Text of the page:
For the first time since Prime Minister Narendra Modi’s impressive electoral victory in 2014, the NDA government is facing its toughest challenge in Parliament. This is because the amended version of the 2013 land acquisition Act has united the Opposition, civil society groups, and even the ruling coalition’s constituents like the Swabhimani Shetkari Sangathana and the Shiv Sena.
To be fair, even before the amendments were introduced, there was a perception that the NDA is working for corporate groups and not for the poor. Now there’s an apprehension that the Centre wants to take away the rights of farmers and that the BJP’s land ordinance is tailor-made for big private projects.
In 1894, the British government brought in the Land Acquisition Act. Although the legislation was unfair to farmers, there were no major changes in the law till 2013 when the UPA 2 passed the Right to Fair Compensation and Transparency in Land Acquisition, Rehabilitation and Resettlement Bill, 2013, or LARR, in short.
The UPA’s legislation followed consultations with various stakeholders. In fact, the Standing Committee on Rural Development, which looked into LARR, was chaired by the BJP’s Sumitra Mahajan (now Lok Sabha Speaker) and the panel wanted a stronger law in favour of farmers. Sixty-five MPs including Rajnath Singh and Sushma Swaraj had participated in the land law debate, which went on for 15 hours before it was passed unanimously in Parliament. MPs like Vinay Katiyar and Birender Singh (who was then with the Congress) proposed that the consent of more than 80% farmers must be taken before acquiring land for any project.
The 2013 Act had three major tenets: First, no land acquisition would happen without the consent of farmers; second, there would be a social impact study; and third, there would be increased compensation for losers of land. Today, unfortunately LARR is being accused of stalling mega projects and being anti-growth. The critics view the consent clause as “anti-development”. So in December 2014, the NDA promulgated an ordinance that did away with all the three basic tenets of the UPA 2’s land Act — and subsequently the BJP government’s amendment Bill was passed in the Lok Sabha on March 10.
The consent provision is clouded with confusion. Though everyone knows that it is in the interests of the farmers, the government is trying to justify its amendment by citing the ‘greater public good’ theory. The government says that it needs land for essential infrastructure projects. In my speech in the Lok Sabha, I drew attention to the first and second clauses of Section 2 of LARR, 2013, which comprehensively debunks the BJP’s theory.
Few are aware that Section 2, Clause 1 of the 2013 Act says that there is no need for obtaining farmers’ consent in case the government needs it for building infrastructure or essential projects. This means that if the government wants to build roads, canals, railways, hospitals, ports and airports, it can go ahead without the consent of the land losers. The BJP’s spin doctors are talking about defence projects. Again, there is no requirement of farmers’ consent or a social impact study in the 2013 Act.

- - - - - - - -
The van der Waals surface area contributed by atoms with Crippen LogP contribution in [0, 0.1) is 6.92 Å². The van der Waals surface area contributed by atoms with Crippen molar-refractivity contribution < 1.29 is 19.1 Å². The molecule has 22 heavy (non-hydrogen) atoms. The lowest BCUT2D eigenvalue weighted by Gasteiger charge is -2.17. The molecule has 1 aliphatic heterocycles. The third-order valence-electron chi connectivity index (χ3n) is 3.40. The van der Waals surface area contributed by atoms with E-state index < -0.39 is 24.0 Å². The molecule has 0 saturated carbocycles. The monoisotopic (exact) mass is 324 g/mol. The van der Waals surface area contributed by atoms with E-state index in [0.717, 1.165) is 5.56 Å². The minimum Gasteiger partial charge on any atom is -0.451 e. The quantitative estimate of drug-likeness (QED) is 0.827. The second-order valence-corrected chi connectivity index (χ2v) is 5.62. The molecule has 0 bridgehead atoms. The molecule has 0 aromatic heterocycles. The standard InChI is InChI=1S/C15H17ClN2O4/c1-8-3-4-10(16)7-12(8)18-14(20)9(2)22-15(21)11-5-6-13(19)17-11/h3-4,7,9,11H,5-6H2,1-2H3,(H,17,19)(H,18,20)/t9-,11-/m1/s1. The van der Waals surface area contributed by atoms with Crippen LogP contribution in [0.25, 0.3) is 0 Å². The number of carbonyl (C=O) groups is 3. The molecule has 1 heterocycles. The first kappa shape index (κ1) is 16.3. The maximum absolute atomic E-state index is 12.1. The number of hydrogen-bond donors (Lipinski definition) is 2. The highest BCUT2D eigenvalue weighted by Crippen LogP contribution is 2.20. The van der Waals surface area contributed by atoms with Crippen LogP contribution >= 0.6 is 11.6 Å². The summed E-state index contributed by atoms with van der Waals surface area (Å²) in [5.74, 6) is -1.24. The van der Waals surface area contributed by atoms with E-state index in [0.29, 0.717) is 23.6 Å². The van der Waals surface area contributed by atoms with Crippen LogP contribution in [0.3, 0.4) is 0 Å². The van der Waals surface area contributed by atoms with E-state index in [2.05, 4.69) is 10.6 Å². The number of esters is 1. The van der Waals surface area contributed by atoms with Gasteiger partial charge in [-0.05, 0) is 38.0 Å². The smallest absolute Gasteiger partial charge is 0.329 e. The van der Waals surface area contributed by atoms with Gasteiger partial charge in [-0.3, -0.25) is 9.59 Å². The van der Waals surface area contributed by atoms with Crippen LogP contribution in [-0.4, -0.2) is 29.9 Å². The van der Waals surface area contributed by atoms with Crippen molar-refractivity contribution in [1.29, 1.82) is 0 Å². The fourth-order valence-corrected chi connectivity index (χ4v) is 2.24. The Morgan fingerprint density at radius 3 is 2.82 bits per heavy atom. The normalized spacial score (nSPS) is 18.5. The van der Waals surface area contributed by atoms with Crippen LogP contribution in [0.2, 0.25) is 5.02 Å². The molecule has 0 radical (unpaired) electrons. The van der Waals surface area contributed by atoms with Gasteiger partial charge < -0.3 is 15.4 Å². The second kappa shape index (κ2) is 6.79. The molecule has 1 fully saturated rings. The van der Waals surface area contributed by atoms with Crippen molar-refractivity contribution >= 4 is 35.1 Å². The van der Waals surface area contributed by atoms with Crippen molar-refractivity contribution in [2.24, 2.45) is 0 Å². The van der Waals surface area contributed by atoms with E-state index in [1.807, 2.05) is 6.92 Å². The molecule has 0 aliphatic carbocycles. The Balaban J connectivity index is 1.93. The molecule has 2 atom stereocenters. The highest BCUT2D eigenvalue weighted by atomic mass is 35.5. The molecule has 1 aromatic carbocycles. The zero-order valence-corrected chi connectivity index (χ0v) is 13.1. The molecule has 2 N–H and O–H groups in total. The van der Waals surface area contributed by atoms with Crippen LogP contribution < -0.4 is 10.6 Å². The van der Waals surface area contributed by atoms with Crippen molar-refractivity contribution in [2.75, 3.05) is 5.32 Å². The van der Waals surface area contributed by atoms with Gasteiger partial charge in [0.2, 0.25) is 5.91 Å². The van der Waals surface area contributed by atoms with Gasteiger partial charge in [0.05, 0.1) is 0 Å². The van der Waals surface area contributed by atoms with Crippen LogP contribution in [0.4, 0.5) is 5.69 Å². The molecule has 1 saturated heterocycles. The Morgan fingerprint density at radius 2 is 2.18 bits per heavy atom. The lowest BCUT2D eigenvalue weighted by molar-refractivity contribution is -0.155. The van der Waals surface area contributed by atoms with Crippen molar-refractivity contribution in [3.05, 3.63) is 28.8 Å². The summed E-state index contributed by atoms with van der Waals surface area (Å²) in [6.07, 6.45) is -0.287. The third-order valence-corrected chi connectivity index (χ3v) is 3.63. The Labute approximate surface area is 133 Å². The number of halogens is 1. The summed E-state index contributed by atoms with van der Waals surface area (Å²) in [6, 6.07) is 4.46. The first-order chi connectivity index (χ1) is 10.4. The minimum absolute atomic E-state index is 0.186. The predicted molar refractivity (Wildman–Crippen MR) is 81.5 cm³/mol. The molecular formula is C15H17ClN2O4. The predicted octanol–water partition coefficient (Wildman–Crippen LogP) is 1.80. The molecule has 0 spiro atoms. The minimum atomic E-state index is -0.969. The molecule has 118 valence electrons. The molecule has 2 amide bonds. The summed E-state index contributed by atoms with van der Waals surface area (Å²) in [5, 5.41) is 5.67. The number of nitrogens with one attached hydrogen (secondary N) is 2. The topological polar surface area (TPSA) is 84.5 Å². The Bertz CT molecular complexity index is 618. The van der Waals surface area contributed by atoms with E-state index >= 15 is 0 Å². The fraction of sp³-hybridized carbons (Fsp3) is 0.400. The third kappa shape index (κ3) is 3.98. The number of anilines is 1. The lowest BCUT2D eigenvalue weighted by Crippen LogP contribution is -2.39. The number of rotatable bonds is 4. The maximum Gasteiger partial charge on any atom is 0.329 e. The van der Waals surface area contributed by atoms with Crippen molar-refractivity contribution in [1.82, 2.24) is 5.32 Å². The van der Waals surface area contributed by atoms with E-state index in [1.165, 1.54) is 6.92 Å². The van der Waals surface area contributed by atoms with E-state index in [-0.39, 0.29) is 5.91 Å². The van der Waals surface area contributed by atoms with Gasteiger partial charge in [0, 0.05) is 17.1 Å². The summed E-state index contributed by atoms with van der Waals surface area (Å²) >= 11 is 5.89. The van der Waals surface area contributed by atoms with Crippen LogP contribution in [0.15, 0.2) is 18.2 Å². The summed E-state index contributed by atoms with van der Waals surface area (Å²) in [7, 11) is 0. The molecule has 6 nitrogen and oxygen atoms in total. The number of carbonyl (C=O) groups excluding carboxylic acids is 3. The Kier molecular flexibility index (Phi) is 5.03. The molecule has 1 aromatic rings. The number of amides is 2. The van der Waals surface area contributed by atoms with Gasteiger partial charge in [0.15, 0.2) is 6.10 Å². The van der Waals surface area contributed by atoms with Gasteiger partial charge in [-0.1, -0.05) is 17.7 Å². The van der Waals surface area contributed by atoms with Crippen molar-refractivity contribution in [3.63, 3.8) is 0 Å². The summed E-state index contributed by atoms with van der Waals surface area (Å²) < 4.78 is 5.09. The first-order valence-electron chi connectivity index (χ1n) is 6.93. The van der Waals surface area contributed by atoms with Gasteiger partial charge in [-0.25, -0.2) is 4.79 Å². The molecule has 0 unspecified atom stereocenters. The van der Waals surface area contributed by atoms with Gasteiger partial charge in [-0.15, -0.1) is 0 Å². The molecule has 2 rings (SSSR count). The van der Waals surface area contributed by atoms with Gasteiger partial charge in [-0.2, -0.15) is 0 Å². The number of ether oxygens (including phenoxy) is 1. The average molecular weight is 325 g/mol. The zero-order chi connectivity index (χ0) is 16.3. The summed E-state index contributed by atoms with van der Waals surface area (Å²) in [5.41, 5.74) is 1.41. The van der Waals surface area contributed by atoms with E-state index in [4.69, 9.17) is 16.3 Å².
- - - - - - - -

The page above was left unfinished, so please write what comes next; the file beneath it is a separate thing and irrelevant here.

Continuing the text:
However, Clause 2 of Section 2 of the 2013 Act makes it mandatory to obtain the consent of 70-80% of farmers in case the land acquired for a private project or a project under a public-private partnership plan. This was the soul of the legislation. The BJP’s Bill essentially renders this — the farmer consent clause for the acquisition for private and PPP projects — defunct.
Thanks to the UPA 2’s land Act, farmers got the right to express their views if their land was acquired for projects that would lead to private profiteering. But that has been scrapped now. This is unconstitutional because Article 14 ensures equality. One entity cannot be allowed to profiteer at the expense of an ‘unwilling’ individual, using the instruments of the State. The BJP doesn’t seem to agree and they have produced a Bill before Parliament that I believe is not only against the interests of farmers but also violates Article 14 of our Constitution.
The requirement for a social impact study was the second important aspect of LARR. This meant introducing essential checks such as engaging with the affected families, ensuring that excess land was not acquired and that the right kind of land was acquired where options are available (fertile versus barren), besides having a cost-benefit analysis of a project. The BJP’s Bill seeks to remove this clause without giving reasons.
The third issue pertains to the proposed dilution of Section 24(2) of LARR. This section in the 2013 Act ensured that land would be returned to the farmers if a project failed to take off after more than five years of acquisition. The Supreme Court in Municipal Corporation Vs Harchand Lal Solanki and seven other cases found that LARR is constitutionally sustainable and used Section 24 of the 2013 Act as the basis of its judgments, which led to thousands of acres of land to be returned to original owners. The BJP’s Bill dilutes this Section. The fate of those farmers who are using Section 24(2) of the 2013 Act to press for their claims would be guillotined by the BJP’s Bill.
In the face of stiff opposition, the government has made a few amendments to its land ordinance. These are bogus because they do not touch upon contentious issues. At best, these amendments address minor issues such as excluding acquisitions for private hospitals and private schools from consent requirement (why these cases were provided exemptions by the BJP in the first place must be questioned), and are downright misleading. Since the NDA is sticking to its guns and moving these bogus amendments, our fight against the BJP’s land Bill will continue.
Deepender S Hooda is a third-term MP from Rohtak, Haryana and is the whip of the Congress in the Lok Sabha
The views expressed by the author are personal